Military targets

May 4th, 2011

This is a syndicated post, originally from Rad Geek People's Daily » Dulce Et Decorum Est.

The news has been full of headlines about the United States killing Osama bin Laden. I don’t have anything in particular to add to what’s already been said on that. But what you may have missed in the rush is that last weekend they actually went for a twofer and tried to kill Muammar Gadhafi too. They didn’t manage to do that, but they did kill his 29 year old son, Saif al-Arab Gadhafi. They did this by having NATO war-planes fire two missiles into a family home. This is what all the news stories talk about.[1] They also killed three of his grandchildren. This is almost never put in the headlines and almost always tacked on as a single sentence with an Also, by the way…. It took about half an hour of searching, but the one story I found with anything to say about the grandchildren — the majority of the victims of this strike — is this article by Richard Boudreaux from the Wall Street Journal. Two of the grandchildren they killed were toddlers, a two-year-old girl, and a two-year-old boy. The other was a baby girl only 5 months old.

Libyan officials called the airstrikes an assassination attempt on Col. Gadhafi, who they said was in the compound but escaped harm, and an attack on a residential neighborhood of Tripoli. The leader’s 29-year-old son, Saif al-Arab Gadhafi, was reported killed while hosting a family gathering. Two of his nieces, aged 5 months and 2 years; a 2-year-old nephew, and an adult friend also died in the blasts, the officials said.

— Richard Boudreaux, Gadhafi Strikes Port After Kin Killed, in the Wall Street Journal, May 2, 2011

Lieutenant General Charles Bouchard, Commander of NATO’s Military Operations, Said In A Statement that All NATO’s are military in nature. He said that NATO is fulfilling its U.N. mandate to stop and prevent attacks against civilians with precision and care. He said that We regret all loss of life, especially the innocent civilians being harmed as a result of this ongoing conflict.

Here is the military target that Lieutenant General Charles Bouchard had blown up with a missile.

Neighbors said the bombed compound, across town from the Libyan leader’s main residential complex at Bab al-Aziziya, has belonged to the Gadhafi family for decades. Saif al-Arab, the sixth of the colonel’s seven sons, lived there, but it was also used by his parents and other relatives, neighbors said. Its walled grounds encompass two residences; two other buildings, one used as a den and the other as a kitchen; and an empty stable.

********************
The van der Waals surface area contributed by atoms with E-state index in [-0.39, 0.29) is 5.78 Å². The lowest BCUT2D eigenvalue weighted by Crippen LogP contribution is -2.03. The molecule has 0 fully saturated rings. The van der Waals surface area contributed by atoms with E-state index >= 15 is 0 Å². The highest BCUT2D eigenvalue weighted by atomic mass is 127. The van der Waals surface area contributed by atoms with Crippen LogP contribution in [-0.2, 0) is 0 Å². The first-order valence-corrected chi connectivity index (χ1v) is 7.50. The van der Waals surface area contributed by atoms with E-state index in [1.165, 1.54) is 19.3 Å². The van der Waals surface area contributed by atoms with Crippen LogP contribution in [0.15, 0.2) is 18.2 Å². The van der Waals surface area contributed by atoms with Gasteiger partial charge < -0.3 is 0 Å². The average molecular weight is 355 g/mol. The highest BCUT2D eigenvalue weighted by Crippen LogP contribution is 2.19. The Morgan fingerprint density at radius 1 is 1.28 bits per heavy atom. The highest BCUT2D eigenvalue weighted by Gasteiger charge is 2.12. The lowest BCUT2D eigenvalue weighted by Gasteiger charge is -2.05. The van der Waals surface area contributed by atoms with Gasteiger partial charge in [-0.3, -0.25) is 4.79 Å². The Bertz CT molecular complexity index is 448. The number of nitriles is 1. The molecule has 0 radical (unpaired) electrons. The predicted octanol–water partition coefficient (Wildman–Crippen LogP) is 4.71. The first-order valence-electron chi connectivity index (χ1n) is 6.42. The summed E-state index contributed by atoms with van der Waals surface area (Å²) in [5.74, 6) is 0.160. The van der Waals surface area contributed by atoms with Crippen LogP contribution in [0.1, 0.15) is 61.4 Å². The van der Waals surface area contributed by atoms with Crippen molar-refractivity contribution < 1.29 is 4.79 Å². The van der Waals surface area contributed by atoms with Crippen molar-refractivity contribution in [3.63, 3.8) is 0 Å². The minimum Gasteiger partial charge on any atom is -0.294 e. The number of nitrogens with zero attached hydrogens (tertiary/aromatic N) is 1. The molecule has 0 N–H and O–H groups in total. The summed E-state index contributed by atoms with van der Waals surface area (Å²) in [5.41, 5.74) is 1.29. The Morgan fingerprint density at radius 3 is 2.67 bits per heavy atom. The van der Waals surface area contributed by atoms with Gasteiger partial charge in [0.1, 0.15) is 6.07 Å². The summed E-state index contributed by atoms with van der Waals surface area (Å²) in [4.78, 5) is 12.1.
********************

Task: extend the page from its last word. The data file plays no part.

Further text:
Two missiles struck the compound, one stopping the kitchen clock 45 seconds after 8:08 p.m. Several pots of food—pasta, rice, fish, stuffed peppers—had been cooking on an electric stove.

— Richard Boudreaux, Gadhafi Strikes Port After Kin Killed, in the Wall Street Journal, May 2, 2011

The target was a family home in a residential neighborhood. One member of the family happens to be a thug and a mass murderer, and if he died, it’d be as righteous a kill as any in this world. But 2 year olds and babies being set down to dinner have nothing to do with that. But they, not he were the ones who died, in the infinite precision of blowing up houses with air-to-surface missiles, so that NATO could fulfil its U.N. mandate to stop and prevent systematic attacks on the Libyan population and populated areas.

They said that was a precision strike against a known command and control building. They said that they intend to step up strikes against broadcasting facilities and command centers in the capital. They are so sorry, they regret so much, and they are going to do it again, and again, and again.

Somewhere out there, at the bottom of the chain of command, there is a soldier from America or Europe who pulled the trigger and fired a missile into a house full of people on the off chance that it might kill a politically-significant target. He killed a baby and two toddlers instead. He must be so proud.

When he comes back home, people will clap him on the back and tell him Thank you for your service and those of us who suggest that there is nothing noble or courageous about shooting missiles into residential neighborhoods and murdering babies will be told what a bunch of naifs, or ingrates, or wretches we are if we blame those who were just following orders, instead of supporting the troops.